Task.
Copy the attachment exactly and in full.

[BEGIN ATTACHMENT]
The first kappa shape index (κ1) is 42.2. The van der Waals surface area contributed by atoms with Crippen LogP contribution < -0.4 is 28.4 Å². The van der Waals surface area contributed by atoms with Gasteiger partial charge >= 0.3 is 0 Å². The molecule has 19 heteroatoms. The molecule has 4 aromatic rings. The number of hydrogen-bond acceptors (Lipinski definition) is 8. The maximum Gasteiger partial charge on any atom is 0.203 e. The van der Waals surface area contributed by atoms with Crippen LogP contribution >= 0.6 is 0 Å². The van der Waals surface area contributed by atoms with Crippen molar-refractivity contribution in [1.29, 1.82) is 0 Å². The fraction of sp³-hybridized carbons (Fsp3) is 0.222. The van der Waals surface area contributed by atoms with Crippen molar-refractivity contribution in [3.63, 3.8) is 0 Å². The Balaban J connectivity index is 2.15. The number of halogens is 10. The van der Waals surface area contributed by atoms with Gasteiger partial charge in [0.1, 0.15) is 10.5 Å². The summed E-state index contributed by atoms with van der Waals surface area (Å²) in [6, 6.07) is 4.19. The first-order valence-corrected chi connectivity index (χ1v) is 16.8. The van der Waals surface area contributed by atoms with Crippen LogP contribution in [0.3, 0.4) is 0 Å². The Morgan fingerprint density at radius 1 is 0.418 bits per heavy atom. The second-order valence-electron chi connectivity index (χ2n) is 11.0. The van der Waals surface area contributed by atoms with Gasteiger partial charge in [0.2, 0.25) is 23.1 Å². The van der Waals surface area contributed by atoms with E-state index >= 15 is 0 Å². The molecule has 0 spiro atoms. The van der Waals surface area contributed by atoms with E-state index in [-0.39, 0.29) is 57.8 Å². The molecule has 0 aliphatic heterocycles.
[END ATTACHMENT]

The first kappa shape index (κ1) is 42.2. The van der Waals surface area contributed by atoms with Crippen LogP contribution < -0.4 is 28.4 Å². The van der Waals surface area contributed by atoms with Gasteiger partial charge >= 0.3 is 0 Å². The molecule has 19 heteroatoms. The molecule has 4 aromatic rings. The number of hydrogen-bond acceptors (Lipinski definition) is 8. The maximum Gasteiger partial charge on any atom is 0.203 e. The van der Waals surface area contributed by atoms with Crippen LogP contribution >= 0.6 is 0 Å². The van der Waals surface area contributed by atoms with Crippen molar-refractivity contribution in [1.29, 1.82) is 0 Å². The fraction of sp³-hybridized carbons (Fsp3) is 0.222. The van der Waals surface area contributed by atoms with Crippen molar-refractivity contribution in [3.63, 3.8) is 0 Å². The Balaban J connectivity index is 2.15. The number of halogens is 10. The van der Waals surface area contributed by atoms with Gasteiger partial charge in [0.1, 0.15) is 10.5 Å². The summed E-state index contributed by atoms with van der Waals surface area (Å²) in [6, 6.07) is 4.19. The first-order valence-corrected chi connectivity index (χ1v) is 16.8. The van der Waals surface area contributed by atoms with Crippen LogP contribution in [0.3, 0.4) is 0 Å². The Morgan fingerprint density at radius 1 is 0.418 bits per heavy atom. The second-order valence-electron chi connectivity index (χ2n) is 11.0. The van der Waals surface area contributed by atoms with Gasteiger partial charge in [0.2, 0.25) is 23.1 Å². The van der Waals surface area contributed by atoms with E-state index >= 15 is 0 Å². The molecule has 0 spiro atoms. The van der Waals surface area contributed by atoms with E-state index in [-0.39, 0.29) is 57.8 Å². The molecule has 0 aliphatic heterocycles.